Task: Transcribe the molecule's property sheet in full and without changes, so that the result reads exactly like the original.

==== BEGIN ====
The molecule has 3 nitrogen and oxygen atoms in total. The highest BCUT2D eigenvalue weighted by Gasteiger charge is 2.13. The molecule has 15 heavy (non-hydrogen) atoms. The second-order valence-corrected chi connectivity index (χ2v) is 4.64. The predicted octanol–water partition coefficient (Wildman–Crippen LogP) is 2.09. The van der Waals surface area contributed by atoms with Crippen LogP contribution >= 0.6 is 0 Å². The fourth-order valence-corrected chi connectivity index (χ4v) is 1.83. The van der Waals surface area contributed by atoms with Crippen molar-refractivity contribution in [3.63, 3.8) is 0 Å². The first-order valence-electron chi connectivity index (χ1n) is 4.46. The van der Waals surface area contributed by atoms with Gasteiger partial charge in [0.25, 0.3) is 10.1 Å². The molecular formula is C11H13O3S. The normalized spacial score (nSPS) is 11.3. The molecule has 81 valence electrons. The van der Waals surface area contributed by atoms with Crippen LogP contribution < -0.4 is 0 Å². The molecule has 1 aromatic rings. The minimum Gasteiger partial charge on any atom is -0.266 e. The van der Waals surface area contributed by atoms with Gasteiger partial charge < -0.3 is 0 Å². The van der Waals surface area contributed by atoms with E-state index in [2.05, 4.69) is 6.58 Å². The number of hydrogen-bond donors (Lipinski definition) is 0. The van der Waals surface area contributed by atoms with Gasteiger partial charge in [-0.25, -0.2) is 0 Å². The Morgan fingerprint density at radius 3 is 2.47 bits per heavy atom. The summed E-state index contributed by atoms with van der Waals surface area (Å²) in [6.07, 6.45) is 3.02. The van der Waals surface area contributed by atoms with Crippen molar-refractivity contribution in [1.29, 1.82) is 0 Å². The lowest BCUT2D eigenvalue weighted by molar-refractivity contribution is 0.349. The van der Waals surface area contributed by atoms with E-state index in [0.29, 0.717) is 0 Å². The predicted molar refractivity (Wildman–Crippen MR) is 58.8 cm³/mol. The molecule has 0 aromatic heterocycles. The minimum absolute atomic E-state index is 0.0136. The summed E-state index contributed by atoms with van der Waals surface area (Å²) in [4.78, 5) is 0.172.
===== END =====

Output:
The molecule has 3 nitrogen and oxygen atoms in total. The highest BCUT2D eigenvalue weighted by Gasteiger charge is 2.13. The molecule has 15 heavy (non-hydrogen) atoms. The second-order valence-corrected chi connectivity index (χ2v) is 4.64. The predicted octanol–water partition coefficient (Wildman–Crippen LogP) is 2.09. The van der Waals surface area contributed by atoms with Crippen LogP contribution >= 0.6 is 0 Å². The fourth-order valence-corrected chi connectivity index (χ4v) is 1.83. The van der Waals surface area contributed by atoms with Crippen molar-refractivity contribution in [3.63, 3.8) is 0 Å². The first-order valence-electron chi connectivity index (χ1n) is 4.46. The van der Waals surface area contributed by atoms with Gasteiger partial charge in [0.25, 0.3) is 10.1 Å². The molecular formula is C11H13O3S. The normalized spacial score (nSPS) is 11.3. The molecule has 81 valence electrons. The van der Waals surface area contributed by atoms with Crippen LogP contribution < -0.4 is 0 Å². The molecule has 1 aromatic rings. The minimum Gasteiger partial charge on any atom is -0.266 e. The van der Waals surface area contributed by atoms with Gasteiger partial charge < -0.3 is 0 Å². The van der Waals surface area contributed by atoms with E-state index in [2.05, 4.69) is 6.58 Å². The number of hydrogen-bond donors (Lipinski definition) is 0. The van der Waals surface area contributed by atoms with Gasteiger partial charge in [-0.25, -0.2) is 0 Å². The Morgan fingerprint density at radius 3 is 2.47 bits per heavy atom. The summed E-state index contributed by atoms with van der Waals surface area (Å²) in [6.07, 6.45) is 3.02. The van der Waals surface area contributed by atoms with Crippen molar-refractivity contribution in [1.29, 1.82) is 0 Å². The lowest BCUT2D eigenvalue weighted by molar-refractivity contribution is 0.349. The van der Waals surface area contributed by atoms with E-state index in [0.29, 0.717) is 0 Å². The predicted molar refractivity (Wildman–Crippen MR) is 58.8 cm³/mol. The molecule has 0 aromatic heterocycles. The minimum absolute atomic E-state index is 0.0136. The summed E-state index contributed by atoms with van der Waals surface area (Å²) in [4.78, 5) is 0.172.